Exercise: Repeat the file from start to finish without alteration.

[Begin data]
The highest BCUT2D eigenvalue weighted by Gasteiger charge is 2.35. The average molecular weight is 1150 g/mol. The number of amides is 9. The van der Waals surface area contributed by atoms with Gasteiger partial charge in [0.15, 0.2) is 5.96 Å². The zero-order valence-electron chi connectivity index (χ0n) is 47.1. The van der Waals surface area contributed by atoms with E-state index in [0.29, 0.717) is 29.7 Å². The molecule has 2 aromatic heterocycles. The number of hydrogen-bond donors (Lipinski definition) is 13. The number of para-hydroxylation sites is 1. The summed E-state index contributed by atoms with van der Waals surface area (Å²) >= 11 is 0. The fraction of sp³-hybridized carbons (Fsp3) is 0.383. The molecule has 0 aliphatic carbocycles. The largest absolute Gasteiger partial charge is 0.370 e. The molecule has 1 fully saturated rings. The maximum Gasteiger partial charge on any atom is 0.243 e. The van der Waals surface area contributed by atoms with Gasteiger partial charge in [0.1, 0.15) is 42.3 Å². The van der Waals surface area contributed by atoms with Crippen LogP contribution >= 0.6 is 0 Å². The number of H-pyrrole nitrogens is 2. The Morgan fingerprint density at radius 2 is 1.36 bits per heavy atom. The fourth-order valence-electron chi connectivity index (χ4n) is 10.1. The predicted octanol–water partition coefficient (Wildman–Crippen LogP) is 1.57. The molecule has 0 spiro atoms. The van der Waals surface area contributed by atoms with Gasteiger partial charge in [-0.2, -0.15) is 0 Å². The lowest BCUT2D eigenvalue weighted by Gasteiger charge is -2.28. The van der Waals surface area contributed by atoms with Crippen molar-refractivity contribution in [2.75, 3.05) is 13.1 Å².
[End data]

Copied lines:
The highest BCUT2D eigenvalue weighted by Gasteiger charge is 2.35. The average molecular weight is 1150 g/mol. The number of amides is 9. The van der Waals surface area contributed by atoms with Gasteiger partial charge in [0.15, 0.2) is 5.96 Å². The zero-order valence-electron chi connectivity index (χ0n) is 47.1. The van der Waals surface area contributed by atoms with E-state index in [0.29, 0.717) is 29.7 Å². The molecule has 2 aromatic heterocycles. The number of hydrogen-bond donors (Lipinski definition) is 13. The number of para-hydroxylation sites is 1. The summed E-state index contributed by atoms with van der Waals surface area (Å²) >= 11 is 0. The fraction of sp³-hybridized carbons (Fsp3) is 0.383. The molecule has 0 aliphatic carbocycles. The largest absolute Gasteiger partial charge is 0.370 e. The molecule has 1 fully saturated rings. The maximum Gasteiger partial charge on any atom is 0.243 e. The van der Waals surface area contributed by atoms with Gasteiger partial charge in [0.1, 0.15) is 42.3 Å². The van der Waals surface area contributed by atoms with Crippen LogP contribution >= 0.6 is 0 Å². The number of H-pyrrole nitrogens is 2. The Morgan fingerprint density at radius 2 is 1.36 bits per heavy atom. The fourth-order valence-electron chi connectivity index (χ4n) is 10.1. The predicted octanol–water partition coefficient (Wildman–Crippen LogP) is 1.57. The molecule has 0 spiro atoms. The van der Waals surface area contributed by atoms with Gasteiger partial charge in [-0.2, -0.15) is 0 Å². The lowest BCUT2D eigenvalue weighted by Gasteiger charge is -2.28. The van der Waals surface area contributed by atoms with Crippen molar-refractivity contribution in [2.75, 3.05) is 13.1 Å².